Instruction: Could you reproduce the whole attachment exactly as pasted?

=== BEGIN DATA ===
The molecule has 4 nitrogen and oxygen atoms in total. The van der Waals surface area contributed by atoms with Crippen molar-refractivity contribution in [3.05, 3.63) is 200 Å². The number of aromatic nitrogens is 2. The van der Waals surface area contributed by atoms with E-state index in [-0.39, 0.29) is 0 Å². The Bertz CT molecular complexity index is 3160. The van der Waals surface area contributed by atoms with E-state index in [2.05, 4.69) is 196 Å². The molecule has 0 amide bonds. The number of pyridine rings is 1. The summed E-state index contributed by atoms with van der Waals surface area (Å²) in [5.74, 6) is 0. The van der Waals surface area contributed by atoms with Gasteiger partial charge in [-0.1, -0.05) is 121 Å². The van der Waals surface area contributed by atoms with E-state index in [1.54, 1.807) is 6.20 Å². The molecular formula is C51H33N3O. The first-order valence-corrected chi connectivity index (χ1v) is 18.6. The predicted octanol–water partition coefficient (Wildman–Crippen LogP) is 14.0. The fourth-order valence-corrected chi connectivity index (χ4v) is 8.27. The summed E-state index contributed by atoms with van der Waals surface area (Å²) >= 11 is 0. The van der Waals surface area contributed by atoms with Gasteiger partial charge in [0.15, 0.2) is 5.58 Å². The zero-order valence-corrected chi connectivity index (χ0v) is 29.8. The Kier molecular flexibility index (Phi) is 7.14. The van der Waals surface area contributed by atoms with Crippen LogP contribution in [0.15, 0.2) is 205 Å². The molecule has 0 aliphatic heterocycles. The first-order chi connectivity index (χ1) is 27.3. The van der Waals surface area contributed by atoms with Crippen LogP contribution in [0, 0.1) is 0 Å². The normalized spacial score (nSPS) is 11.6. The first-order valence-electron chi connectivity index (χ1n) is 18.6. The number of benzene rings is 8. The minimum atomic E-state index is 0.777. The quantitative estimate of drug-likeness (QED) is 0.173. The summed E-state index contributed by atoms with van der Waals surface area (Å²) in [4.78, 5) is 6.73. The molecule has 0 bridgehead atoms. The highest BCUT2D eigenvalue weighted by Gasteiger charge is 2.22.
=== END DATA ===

The molecule has 4 nitrogen and oxygen atoms in total. The van der Waals surface area contributed by atoms with Crippen molar-refractivity contribution in [3.05, 3.63) is 200 Å². The number of aromatic nitrogens is 2. The van der Waals surface area contributed by atoms with E-state index in [-0.39, 0.29) is 0 Å². The Bertz CT molecular complexity index is 3160. The van der Waals surface area contributed by atoms with E-state index in [2.05, 4.69) is 196 Å². The molecule has 0 amide bonds. The number of pyridine rings is 1. The summed E-state index contributed by atoms with van der Waals surface area (Å²) in [5.74, 6) is 0. The van der Waals surface area contributed by atoms with Gasteiger partial charge in [-0.1, -0.05) is 121 Å². The van der Waals surface area contributed by atoms with E-state index in [1.54, 1.807) is 6.20 Å². The molecular formula is C51H33N3O. The first-order valence-corrected chi connectivity index (χ1v) is 18.6. The predicted octanol–water partition coefficient (Wildman–Crippen LogP) is 14.0. The fourth-order valence-corrected chi connectivity index (χ4v) is 8.27. The summed E-state index contributed by atoms with van der Waals surface area (Å²) >= 11 is 0. The van der Waals surface area contributed by atoms with Gasteiger partial charge in [0.15, 0.2) is 5.58 Å². The zero-order valence-corrected chi connectivity index (χ0v) is 29.8. The Kier molecular flexibility index (Phi) is 7.14. The van der Waals surface area contributed by atoms with Crippen LogP contribution in [0.15, 0.2) is 205 Å². The molecule has 0 aliphatic heterocycles. The first-order chi connectivity index (χ1) is 27.3. The van der Waals surface area contributed by atoms with Crippen LogP contribution in [0, 0.1) is 0 Å². The normalized spacial score (nSPS) is 11.6. The first-order valence-electron chi connectivity index (χ1n) is 18.6. The number of benzene rings is 8. The minimum atomic E-state index is 0.777. The quantitative estimate of drug-likeness (QED) is 0.173. The summed E-state index contributed by atoms with van der Waals surface area (Å²) in [4.78, 5) is 6.73. The molecule has 0 bridgehead atoms. The highest BCUT2D eigenvalue weighted by Gasteiger charge is 2.22.